Last week I wrote about the coming of age ritual my husband and I did for our five-year old son. That single post has received significant attention: repostings, comments, and discussion. More people may have seen that post than any other I’ve written and there are a few things I want to follow-up on.
In retrospect, the title is unclear. I would prefer to re-title it “Rites of Passage for a 5-year-old.” The event was not just a ‘regular’ ritual, it was specifically a rite of passage. ‘5 year old rituals’ makes it sound like it took five years to perform this ritual! Re-framing the ritual as rite of passage may have helped alleviated some of the criticisms my family received.
While most of the comments and discussion around my post were positive and supportive, we did receive some criticism. The most common response was that we scared our son and he wasn’t ready for such a ritual. It is to that criticism that I want to respond.
First, I am grateful for the critique! No one was rude, though a few voices came close. By blogging I aim to be part of a wider discussion, and disagreement is part of discussion. The naysayers are right in one respect: we did scare our son. But he gets scared regularly. He likes to read stories that push him to the edge (Homer’s Odyssey, for example) or try new physical feats, like balancing on a ledge four feet off the ground. Fear is a part of our lives, and facing our fears, especially in a safe context is an important part of developing confidence, resilience, and pride.
We, collectively and individually, need containers for our fears. We did not design our rite to provoke fear in our son; all the activities were things he’d done in the past. That fear came up was was unsurprising and we had space for that. Do the people who think that we deliberately frightened our child think that fear is never ok? Do they not let their kids try something scary for the first time? How can children handle the unpredictable, often scary world if they don’t know that they have tools and resources to face their fears?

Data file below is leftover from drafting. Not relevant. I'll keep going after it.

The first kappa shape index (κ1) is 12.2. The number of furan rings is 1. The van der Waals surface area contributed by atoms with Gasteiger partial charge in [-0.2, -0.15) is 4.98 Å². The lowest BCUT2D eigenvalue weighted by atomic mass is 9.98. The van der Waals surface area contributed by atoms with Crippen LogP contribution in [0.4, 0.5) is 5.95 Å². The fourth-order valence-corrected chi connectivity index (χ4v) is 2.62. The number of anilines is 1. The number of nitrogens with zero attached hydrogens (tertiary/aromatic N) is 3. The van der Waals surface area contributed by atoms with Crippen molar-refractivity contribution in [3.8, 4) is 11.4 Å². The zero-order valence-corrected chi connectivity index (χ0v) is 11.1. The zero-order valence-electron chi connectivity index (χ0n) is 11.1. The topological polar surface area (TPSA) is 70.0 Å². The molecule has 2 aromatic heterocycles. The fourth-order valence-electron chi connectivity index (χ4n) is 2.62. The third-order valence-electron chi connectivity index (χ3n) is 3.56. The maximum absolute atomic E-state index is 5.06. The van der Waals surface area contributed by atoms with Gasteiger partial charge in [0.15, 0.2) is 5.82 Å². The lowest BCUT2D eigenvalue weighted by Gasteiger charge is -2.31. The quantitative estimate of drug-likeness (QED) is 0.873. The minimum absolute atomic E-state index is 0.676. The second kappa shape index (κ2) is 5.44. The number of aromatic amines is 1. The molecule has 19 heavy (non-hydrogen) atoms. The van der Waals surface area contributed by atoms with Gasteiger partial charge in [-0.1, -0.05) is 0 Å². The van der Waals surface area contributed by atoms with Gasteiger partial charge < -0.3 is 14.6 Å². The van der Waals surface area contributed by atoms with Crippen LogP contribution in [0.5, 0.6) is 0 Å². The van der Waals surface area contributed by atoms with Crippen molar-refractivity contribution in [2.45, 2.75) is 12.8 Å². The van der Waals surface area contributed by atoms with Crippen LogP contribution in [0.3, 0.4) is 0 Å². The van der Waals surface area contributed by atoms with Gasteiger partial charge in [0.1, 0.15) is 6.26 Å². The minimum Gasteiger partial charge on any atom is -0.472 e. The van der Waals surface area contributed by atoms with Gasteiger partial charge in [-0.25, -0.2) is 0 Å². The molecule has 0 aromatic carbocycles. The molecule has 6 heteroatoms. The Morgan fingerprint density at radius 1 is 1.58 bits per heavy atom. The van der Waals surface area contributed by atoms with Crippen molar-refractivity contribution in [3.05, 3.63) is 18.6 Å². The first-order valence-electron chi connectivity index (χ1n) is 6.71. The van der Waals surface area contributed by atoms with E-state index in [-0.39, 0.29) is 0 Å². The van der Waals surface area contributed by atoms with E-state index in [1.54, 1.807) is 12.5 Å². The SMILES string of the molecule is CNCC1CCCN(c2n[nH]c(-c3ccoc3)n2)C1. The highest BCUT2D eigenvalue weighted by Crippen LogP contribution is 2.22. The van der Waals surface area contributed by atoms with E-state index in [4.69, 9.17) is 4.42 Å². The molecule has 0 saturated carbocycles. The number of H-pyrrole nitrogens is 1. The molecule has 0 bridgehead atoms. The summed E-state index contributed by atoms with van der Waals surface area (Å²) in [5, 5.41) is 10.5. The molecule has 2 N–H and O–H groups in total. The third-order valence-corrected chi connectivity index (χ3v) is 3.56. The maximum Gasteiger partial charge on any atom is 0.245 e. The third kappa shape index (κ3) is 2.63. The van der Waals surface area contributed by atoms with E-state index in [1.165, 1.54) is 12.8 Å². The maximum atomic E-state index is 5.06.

Isn’t that like many meaningful rites of passages? I immediately think of birth. American society doesn’t treat it much like a rite of passage, but it is. It is scary, unknown, and uncertain, even the second or third time! It requires mental, emotional and physical endurance and resilience. Most people involved come through with some degree of increased pride and strength – and despite the fear, pain, and struggle of birth, many women go on to do it again.
One woman on Facebook said, “A rite of passage should not make a child cry in fear.”
My husband, Adam, replied, “… I don’t believe that a children’s ritual ought to be designed to frighten a child, but if a child’s fear arises in the midst of ritual it should be dealt with then and there. To me, stopping the ritual simply because of fear is empowering the fear, not the initiate…” I agree with him.
While our son lashed out to a surprisingly intense degree, we expected some of this. We have an intense son! He loves fiercely, he rages fiercely, he cuddles fiercely, etc. It was no surprise that his fear is expressed fiercely too. Adam and I knew that we’d need to roll with the reality of the situation, and we did.
Another criticism was that involving fire, specifically, was too scary. That may be. But jumping a fire is nothing our son hadn’t done before! Our son has since said he was afraid his feet would catch fire. I asked him if he truly thought his mama and papa would let that happen. No, he said. In that same conversation he was smiling proudly and said he was excited for his next set of rituals, whenever those would be.
My son is clearly working out what that ritual meant. He’s told us he was scared and in the same breath expressed pride. It is now a touchstone. When he is feeling nervous about something we remind him that he’s a boy who’s had his 5-year-old rituals, and I wish you could see his beaming face when we remind him of that!
For example, our local grocery store recently changed its name. “How is it pronounced?” he wanted to know. I wasn’t sure and I suggested he ask an employee.
“No Mama, you do it,” he said. I whispered to him, “Hey, you’re brave, you’ve had your rituals!” He beamed, “Oh yeah!” Then he walked over to the employee. I heard him say, “Excuse me”, and ask his question.
Somehow that touchstone reminds him that he can face his fears, little or big. So while he might still talk about how the ritual was scary, it has brought him pride and strength lasting weeks after the ritual.
My five-year old freaked out, it’s true. But he freaked out in the loving, safe company of the two people who love him most in the world. We asked nothing of him that he wasn’t capable of. Next time he faces the unknown he’ll have this experience to look back to, and hopefully next time, he’ll freak out less. And there will be a next time. He’s even looking forward to it.